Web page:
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How to Check Fuel Surcharges for an Award Flight

Fuel surcharges can make award flights a lot more expensive. ToP shows how you can check the amount of fuel surcharges yourself before booking an award.
Travel on Point(s) has partnered with CardRatings for our coverage of credit card products. Travel on Point(s) and CardRatings may receive a commission from card issuers. Opinions, reviews, analyses & recommendations are the author’s alone, and have not been reviewed, endorsed or approved by any of these entities.

How to Check Fuel Surcharges for an Award Flight

Fuel surcharges can make award flights a lot more expensive. ToP shows how you can check the amount of fuel surcharges yourself before booking an award.

Travel on Point(s) has partnered with CardRatings for our coverage of credit card products. Travel on Point(s) and CardRatings may receive a commission from card issuers. Opinions, reviews, analyses & recommendations are the author’s alone, and have not been reviewed, endorsed or approved by any of these entities.

Fuel surcharges can increase the cash price of an award booking by quite a bit. Most airlines charge these pesky surcharges on their cash tickets, but not all airlines charge them for award bookings, whether on their own flight or a partners' flight. So before booking an award, it can be helpful to know how big of a surcharge is involved to avoid any surprises.

What are fuel surcharges?

Airlines began charging fuel surcharges many years ago following a steep increase in the price of oil, which affected the cost of airline fuel. Sadly, airlines continued to charge this fee even after oil prices declined. But some airlines do have their fuel surcharges fluctuate every so often based on then-prevailing oil prices.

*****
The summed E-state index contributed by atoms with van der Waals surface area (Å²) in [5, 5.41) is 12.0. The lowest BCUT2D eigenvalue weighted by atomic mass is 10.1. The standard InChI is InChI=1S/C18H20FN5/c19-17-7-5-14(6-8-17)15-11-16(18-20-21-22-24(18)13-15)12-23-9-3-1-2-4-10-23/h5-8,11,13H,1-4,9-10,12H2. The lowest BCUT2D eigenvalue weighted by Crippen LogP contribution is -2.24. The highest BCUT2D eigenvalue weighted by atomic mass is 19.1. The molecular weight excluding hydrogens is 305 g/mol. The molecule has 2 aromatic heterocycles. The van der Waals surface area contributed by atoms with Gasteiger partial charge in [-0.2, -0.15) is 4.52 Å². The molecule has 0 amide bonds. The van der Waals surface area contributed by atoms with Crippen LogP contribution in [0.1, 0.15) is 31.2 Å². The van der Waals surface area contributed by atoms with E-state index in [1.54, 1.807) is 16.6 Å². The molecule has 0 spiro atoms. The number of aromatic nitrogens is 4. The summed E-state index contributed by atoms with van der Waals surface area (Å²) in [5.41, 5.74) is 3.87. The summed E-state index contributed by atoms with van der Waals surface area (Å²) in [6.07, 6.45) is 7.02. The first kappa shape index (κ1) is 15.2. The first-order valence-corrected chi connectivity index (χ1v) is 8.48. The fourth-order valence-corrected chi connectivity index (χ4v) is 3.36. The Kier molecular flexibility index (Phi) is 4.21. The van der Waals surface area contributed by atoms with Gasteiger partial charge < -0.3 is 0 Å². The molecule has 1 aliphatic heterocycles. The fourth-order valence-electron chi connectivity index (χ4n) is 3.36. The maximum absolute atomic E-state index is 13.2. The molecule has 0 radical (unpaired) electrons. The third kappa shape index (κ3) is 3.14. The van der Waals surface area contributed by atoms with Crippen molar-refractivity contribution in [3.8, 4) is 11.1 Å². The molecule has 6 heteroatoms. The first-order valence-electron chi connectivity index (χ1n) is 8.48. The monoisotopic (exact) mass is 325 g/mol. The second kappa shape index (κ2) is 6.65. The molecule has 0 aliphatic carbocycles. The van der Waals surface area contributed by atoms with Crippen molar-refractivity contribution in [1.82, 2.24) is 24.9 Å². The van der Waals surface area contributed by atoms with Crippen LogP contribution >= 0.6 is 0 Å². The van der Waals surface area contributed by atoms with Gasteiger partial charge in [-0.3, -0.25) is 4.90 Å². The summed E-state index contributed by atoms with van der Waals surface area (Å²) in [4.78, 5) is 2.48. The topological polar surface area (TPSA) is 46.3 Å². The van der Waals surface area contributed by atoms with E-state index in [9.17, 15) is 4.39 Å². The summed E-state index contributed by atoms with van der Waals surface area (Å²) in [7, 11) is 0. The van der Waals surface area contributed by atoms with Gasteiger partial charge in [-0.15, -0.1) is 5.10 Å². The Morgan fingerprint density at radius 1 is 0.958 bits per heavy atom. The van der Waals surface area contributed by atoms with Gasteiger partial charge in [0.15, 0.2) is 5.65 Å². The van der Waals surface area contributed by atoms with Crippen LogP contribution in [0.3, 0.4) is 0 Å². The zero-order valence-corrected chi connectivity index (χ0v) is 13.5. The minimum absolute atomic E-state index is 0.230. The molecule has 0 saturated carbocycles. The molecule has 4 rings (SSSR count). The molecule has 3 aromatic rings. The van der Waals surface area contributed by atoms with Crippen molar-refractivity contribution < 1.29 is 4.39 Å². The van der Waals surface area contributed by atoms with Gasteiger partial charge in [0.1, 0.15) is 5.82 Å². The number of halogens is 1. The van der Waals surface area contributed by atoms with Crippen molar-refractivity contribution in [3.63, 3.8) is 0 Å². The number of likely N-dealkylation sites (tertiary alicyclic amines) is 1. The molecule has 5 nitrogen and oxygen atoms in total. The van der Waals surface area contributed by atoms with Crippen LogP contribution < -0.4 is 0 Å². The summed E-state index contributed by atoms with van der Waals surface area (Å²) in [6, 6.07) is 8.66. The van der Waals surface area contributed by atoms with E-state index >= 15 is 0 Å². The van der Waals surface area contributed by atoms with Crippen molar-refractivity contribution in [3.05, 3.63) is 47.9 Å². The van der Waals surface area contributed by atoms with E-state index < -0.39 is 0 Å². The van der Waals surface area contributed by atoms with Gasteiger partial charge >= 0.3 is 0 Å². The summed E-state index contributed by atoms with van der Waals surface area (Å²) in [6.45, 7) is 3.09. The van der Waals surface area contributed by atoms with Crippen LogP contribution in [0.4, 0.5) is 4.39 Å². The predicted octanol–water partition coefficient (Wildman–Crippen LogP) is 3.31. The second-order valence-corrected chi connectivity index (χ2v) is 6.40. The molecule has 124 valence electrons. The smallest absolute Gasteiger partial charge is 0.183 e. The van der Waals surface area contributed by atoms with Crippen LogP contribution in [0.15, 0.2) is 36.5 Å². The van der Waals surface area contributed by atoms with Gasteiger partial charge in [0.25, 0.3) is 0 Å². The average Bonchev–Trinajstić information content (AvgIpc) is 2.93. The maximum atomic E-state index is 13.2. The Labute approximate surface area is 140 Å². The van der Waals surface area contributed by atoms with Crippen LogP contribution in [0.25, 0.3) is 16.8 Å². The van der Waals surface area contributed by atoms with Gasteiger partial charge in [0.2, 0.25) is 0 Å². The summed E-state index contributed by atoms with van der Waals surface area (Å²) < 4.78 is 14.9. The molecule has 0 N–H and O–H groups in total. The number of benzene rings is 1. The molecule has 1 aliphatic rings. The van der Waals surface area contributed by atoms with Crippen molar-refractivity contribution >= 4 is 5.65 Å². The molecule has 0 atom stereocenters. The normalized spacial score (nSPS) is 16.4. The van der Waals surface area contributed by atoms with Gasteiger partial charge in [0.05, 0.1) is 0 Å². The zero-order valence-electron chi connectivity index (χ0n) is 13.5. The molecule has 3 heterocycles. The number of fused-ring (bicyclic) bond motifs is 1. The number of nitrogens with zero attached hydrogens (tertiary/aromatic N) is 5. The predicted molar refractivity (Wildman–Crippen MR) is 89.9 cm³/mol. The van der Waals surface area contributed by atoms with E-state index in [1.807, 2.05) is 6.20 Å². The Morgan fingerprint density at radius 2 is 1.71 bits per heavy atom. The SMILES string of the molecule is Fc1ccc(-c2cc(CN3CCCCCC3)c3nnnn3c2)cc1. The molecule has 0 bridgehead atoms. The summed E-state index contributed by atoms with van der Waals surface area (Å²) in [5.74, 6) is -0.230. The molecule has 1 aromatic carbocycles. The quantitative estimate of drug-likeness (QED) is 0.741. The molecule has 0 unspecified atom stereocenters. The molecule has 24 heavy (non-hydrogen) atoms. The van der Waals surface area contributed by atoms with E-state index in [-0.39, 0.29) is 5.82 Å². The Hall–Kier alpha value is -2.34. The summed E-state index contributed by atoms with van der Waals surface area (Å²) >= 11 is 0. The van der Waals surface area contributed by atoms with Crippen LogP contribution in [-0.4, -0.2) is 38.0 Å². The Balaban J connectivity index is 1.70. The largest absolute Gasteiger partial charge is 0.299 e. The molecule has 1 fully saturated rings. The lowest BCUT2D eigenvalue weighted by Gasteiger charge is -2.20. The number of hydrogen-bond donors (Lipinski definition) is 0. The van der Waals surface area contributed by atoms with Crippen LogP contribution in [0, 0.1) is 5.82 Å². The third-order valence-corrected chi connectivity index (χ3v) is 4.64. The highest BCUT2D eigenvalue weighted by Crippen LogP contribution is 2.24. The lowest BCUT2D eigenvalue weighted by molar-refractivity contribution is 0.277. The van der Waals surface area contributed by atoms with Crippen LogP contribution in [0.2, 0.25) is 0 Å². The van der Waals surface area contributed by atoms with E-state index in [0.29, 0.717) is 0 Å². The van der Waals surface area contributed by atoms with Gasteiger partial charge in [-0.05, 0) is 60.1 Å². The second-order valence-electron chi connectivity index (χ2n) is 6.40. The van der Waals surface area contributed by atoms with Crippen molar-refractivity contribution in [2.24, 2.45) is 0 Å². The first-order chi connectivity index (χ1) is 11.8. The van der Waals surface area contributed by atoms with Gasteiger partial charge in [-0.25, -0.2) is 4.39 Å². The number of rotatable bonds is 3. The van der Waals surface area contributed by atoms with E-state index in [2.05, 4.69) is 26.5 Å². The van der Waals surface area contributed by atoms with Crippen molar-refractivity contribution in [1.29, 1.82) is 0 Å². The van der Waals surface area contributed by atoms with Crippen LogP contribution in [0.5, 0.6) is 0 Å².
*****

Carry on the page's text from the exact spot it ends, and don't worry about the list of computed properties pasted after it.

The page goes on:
Fuel surcharges are usually coded as YQ or YR on airline tickets. So if you see us using these codes in our Facebook group, we're referring to fuel surcharges.

Surcharges come from the carrier itself (the airline on whose plane you'll fly). But not all airline pass those on to customers when redeeming miles for an award flight. So to know whether your award booking will include surcharges, you need to know both whether the carrier charges them, and whether the program through which you're booking passes surcharges along on award bookings.

For example, TAP Air Portugal does not charge fuel surcharges on its award flights, regardless of which program you use to book. So if you're booking a flight with TAP, you don't need to worry whether the loyalty program you're using passes on fuel surcharges, because there aren't any surcharges in the first place.

On the other hand, if Lufthansa charges hefty surcharges on its award flights. So to book an award flight with Lufthansa, you want to use a program that does not pass on fuel surcharges, such as United, Aeroplan, or LifeMiles. And you'll want to avoid those airlines that do pass on surcharges, like ANA.

How to check fuel surcharges on a flight

Our favorite resource for this is the ITA Matrix by Google. This is a powerful search engine that actually serves as the search engine behind Google Flights. But the ITA Matrix a lot more tools and functions than Google Flights, including the ability to view fuel surcharges.